Henrietta Lacks

Medical Patient
Date Of Birth:
1 August 1920
Date Of Death:
4 October 1951
Place Of Birth:
Roanoke, Virginia
Best Known As:
The woman who was the source of HeLa "immortal" cells

Name at birth: Loretta Pleasant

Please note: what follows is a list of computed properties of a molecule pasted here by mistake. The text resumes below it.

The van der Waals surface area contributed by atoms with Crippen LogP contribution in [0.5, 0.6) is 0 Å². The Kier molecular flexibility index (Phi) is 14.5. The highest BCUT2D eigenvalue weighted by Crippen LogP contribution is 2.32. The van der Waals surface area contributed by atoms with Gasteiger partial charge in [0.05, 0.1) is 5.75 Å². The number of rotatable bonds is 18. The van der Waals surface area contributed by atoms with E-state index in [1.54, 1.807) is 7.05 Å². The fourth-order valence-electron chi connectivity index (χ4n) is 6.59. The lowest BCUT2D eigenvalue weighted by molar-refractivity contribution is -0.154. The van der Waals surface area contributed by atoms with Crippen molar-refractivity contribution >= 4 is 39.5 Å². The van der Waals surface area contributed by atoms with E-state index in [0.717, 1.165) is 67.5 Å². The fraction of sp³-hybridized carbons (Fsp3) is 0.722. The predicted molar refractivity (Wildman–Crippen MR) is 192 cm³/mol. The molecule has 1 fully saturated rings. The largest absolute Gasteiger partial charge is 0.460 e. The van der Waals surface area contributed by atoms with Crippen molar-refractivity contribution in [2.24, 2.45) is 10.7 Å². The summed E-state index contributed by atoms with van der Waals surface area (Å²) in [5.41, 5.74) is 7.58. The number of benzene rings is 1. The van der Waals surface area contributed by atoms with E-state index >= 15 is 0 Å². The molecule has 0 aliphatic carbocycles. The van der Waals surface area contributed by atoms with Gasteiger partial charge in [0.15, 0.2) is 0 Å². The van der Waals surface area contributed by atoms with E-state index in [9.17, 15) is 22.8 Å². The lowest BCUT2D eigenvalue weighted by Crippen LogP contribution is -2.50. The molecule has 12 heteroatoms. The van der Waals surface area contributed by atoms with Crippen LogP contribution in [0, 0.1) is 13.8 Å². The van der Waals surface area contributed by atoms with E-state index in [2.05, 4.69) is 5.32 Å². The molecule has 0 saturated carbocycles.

Henrietta Lacks was an African-American in Maryland whose cell samples were taken without her consent in 1951 and are still used today in biomedical research. Born and raised in rural Virginia, she moved to outside of Baltimore in 1941. The mother of five children, at the age of 31 she was diagnosed with cervical cancer at Johns Hopkins Hospital. Cell samples were taken and given to Dr. George Gey (1899-1970), a cancer researcher. The cells, dubbed "He-La" cells, were the first cells to continue thriving outside the body (the He-La cell is sometimes called "immortal" as a result). Dr. Gey donated them to biomedical researchers, including Jonas Salk, who used them to develop the polio vaccine. Over time, the cells become commoditized, but neither Lacks -- who died in 1951 -- nor her family ever received any compensation. After several decades, the story of Henrietta Lacks opened the discussion over ethical standards and race relations in the field of biomedical research.